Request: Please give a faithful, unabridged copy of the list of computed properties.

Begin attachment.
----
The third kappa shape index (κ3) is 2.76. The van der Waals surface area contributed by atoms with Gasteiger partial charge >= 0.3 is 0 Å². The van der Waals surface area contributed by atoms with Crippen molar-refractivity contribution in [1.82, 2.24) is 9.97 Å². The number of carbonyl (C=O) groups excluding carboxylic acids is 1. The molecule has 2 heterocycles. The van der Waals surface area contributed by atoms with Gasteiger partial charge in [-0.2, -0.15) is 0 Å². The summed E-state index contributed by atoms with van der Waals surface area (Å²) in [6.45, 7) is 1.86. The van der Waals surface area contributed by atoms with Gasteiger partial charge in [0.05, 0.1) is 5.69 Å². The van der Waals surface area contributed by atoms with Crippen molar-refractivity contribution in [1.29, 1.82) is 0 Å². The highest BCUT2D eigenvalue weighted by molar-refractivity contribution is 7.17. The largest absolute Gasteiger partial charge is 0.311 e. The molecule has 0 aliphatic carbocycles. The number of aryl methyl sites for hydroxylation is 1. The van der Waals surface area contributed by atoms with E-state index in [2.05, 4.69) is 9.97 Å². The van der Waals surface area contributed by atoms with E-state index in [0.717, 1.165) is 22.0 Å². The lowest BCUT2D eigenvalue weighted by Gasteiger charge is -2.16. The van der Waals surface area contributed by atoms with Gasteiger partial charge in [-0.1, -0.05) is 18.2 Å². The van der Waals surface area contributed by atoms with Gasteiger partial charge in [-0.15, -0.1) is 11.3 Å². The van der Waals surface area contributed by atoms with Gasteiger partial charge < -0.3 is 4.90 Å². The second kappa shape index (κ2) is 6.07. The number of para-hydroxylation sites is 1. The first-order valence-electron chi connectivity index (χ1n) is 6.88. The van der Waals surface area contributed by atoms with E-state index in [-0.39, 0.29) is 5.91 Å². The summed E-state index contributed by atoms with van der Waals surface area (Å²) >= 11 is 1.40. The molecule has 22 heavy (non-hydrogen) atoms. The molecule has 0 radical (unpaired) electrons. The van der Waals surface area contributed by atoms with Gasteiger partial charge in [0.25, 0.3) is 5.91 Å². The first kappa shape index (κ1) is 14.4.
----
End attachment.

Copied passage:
The third kappa shape index (κ3) is 2.76. The van der Waals surface area contributed by atoms with Gasteiger partial charge >= 0.3 is 0 Å². The van der Waals surface area contributed by atoms with Crippen molar-refractivity contribution in [1.82, 2.24) is 9.97 Å². The number of carbonyl (C=O) groups excluding carboxylic acids is 1. The molecule has 2 heterocycles. The van der Waals surface area contributed by atoms with Gasteiger partial charge in [-0.2, -0.15) is 0 Å². The summed E-state index contributed by atoms with van der Waals surface area (Å²) in [6.45, 7) is 1.86. The van der Waals surface area contributed by atoms with Gasteiger partial charge in [0.05, 0.1) is 5.69 Å². The van der Waals surface area contributed by atoms with Crippen molar-refractivity contribution in [1.29, 1.82) is 0 Å². The highest BCUT2D eigenvalue weighted by molar-refractivity contribution is 7.17. The largest absolute Gasteiger partial charge is 0.311 e. The molecule has 0 aliphatic carbocycles. The number of aryl methyl sites for hydroxylation is 1. The van der Waals surface area contributed by atoms with E-state index in [2.05, 4.69) is 9.97 Å². The van der Waals surface area contributed by atoms with E-state index in [0.717, 1.165) is 22.0 Å². The lowest BCUT2D eigenvalue weighted by Gasteiger charge is -2.16. The van der Waals surface area contributed by atoms with Gasteiger partial charge in [-0.1, -0.05) is 18.2 Å². The van der Waals surface area contributed by atoms with Gasteiger partial charge in [-0.15, -0.1) is 11.3 Å². The van der Waals surface area contributed by atoms with Gasteiger partial charge < -0.3 is 4.90 Å². The second kappa shape index (κ2) is 6.07. The number of para-hydroxylation sites is 1. The first-order valence-electron chi connectivity index (χ1n) is 6.88. The van der Waals surface area contributed by atoms with E-state index in [-0.39, 0.29) is 5.91 Å². The summed E-state index contributed by atoms with van der Waals surface area (Å²) >= 11 is 1.40. The molecule has 22 heavy (non-hydrogen) atoms. The molecule has 0 radical (unpaired) electrons. The van der Waals surface area contributed by atoms with Gasteiger partial charge in [0.25, 0.3) is 5.91 Å². The first kappa shape index (κ1) is 14.4.